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Granite_State
05-16-2007, 05:43 AM
Don't know how many posters here watch HBO's Baltimore drug-trafficking drama "The Wire," but the show depicts many of the basic principles of COIN in action on America's streets. The necessity of good human intelligence and community policing (boots on the ground) slowly becomes clear, as does the importance and difficulty of getting at the infrastructure behind the foot soldiers on the ground. The police equivalent of "cordon and sweep" is shown to be a dead-end, as even one officer quietly notes. What really sold me on the connection was a "power of the weak" moment an episode or two into the first season, when three policemen head into the slums to rough up dealers and scare up some information, and end up being bombarded with bottles and having their squad car burned down to its frame. I'm guessing this is all unintentional, and merely reflects the show's creator's experiences as a police reporter for the Baltimore Sun, giving further credence to the link between law enforcement and COIN/anti-terrorism. Any other fans of "The Wire" notice the show's relevance to small wars?

jonSlack
05-16-2007, 06:21 AM
I am a huge fan of the show and noticed many of the parallels.

I have been toying around with the idea of using clips from The Wire to create a presentation showing effective and ineffective techniques. However, one roadblock is finding a quick and effective way to introduce all the characters so that people unfamilar with the show will be able to understand the clips.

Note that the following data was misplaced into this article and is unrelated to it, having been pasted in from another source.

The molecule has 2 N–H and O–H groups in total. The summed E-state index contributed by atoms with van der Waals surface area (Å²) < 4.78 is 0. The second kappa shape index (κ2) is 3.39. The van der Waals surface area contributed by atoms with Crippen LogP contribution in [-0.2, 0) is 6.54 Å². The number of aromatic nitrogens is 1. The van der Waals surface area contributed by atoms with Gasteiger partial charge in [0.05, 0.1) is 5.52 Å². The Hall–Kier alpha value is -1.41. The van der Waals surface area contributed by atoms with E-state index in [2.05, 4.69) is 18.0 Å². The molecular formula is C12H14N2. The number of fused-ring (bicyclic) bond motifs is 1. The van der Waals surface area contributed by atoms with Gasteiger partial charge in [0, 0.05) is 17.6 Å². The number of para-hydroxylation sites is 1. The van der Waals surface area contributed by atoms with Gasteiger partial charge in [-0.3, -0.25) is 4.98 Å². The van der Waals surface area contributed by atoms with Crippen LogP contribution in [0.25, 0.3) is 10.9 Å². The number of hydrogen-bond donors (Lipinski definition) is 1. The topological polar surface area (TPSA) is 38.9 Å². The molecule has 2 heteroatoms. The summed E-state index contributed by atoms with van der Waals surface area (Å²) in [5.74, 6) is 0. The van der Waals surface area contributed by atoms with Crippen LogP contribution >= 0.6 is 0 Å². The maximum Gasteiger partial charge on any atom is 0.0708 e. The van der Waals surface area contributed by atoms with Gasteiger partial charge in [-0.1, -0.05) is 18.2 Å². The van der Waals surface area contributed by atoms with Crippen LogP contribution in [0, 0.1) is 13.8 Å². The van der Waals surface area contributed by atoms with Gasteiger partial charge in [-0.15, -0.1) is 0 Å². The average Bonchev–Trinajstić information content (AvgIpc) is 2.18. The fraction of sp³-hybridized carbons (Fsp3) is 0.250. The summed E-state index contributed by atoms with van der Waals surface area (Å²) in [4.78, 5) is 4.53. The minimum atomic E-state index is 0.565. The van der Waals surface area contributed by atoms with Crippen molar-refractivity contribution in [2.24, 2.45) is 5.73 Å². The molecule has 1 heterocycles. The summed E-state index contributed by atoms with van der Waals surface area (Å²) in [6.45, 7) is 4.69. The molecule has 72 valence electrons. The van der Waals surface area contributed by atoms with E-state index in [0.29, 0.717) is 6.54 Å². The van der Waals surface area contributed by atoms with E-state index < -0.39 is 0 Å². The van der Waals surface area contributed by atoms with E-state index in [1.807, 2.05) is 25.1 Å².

The creators, David Simon and Ed Burns, have been signed to create a miniseries based off of the book Generation Kill. It will run on HBO and is supposed to be similar in production values to Band of Brothers. If I am not mistaken, Generation Kill was written by the Rolling Stones writer who was embedded with Nathan Fick's platoon during the first part of OIF. Based on the quality of the The Wire and Homicide: Life on the Street, I know their new project will be excellent as well.

slapout9
05-16-2007, 11:30 AM
I saw one episode which I liked but it was in the middle of the season, so I had a hard time putting the characters in context. I have been saying that Police tactics are like COIN ops since I started posting here. Sounds like there is a lot to learn on this show.

tequila
05-16-2007, 12:00 PM
The seasons most relevant to COIN are Seasons 1 & 3. The creators have said at some point that Season 3 was supposed to be a direct analogue of the Iraq War. As a pretty devoted watcher, I really couldn't see it. The show does not hammer on politics at all, except as a wide-ranging, quiet denunciation of nearly all the institutions involved in the drug war and the immense difficulties (impossibility, really, according to the show) of reform.

As someone who grew up in the midst of a lot of this, I'll just say that the techniques used by the Barksdale crew (the main drug gang) in Season 1 were very outdated by the time the show aired. Season 3 is much more up-to-date but still a bit behind the times, though it may be accurate for the show's Baltimore setting (I'm originally from Brooklyn).

I'd highly recommend catching the series - it's not just interesting but highly entertaining. Easily downloadable over the net via Bittorrent, or you can just use Netflix.

Granite_State
05-19-2007, 03:58 AM
I am a huge fan of the show and noticed many of the parallels.

I have been toying around with the idea of using clips from The Wire to create a presentation showing effective and ineffective techniques. However, one roadblock is finding a quick and effective way to introduce all the characters so that people unfamilar with the show will be able to understand the clips.


That was my thinking too. With the quest to make the strategic corporal, combined with the fact that fewer and fewer Americans, and thus fewer and fewer soldiers and marines, are regular readers, wouldn't it make sense to harness pop culture to provide an introduction to the ethos and underlying philosophy of counter-insurgency?

At any rate, it's got to be better than BS like "24." The debate the other night was disgraceful.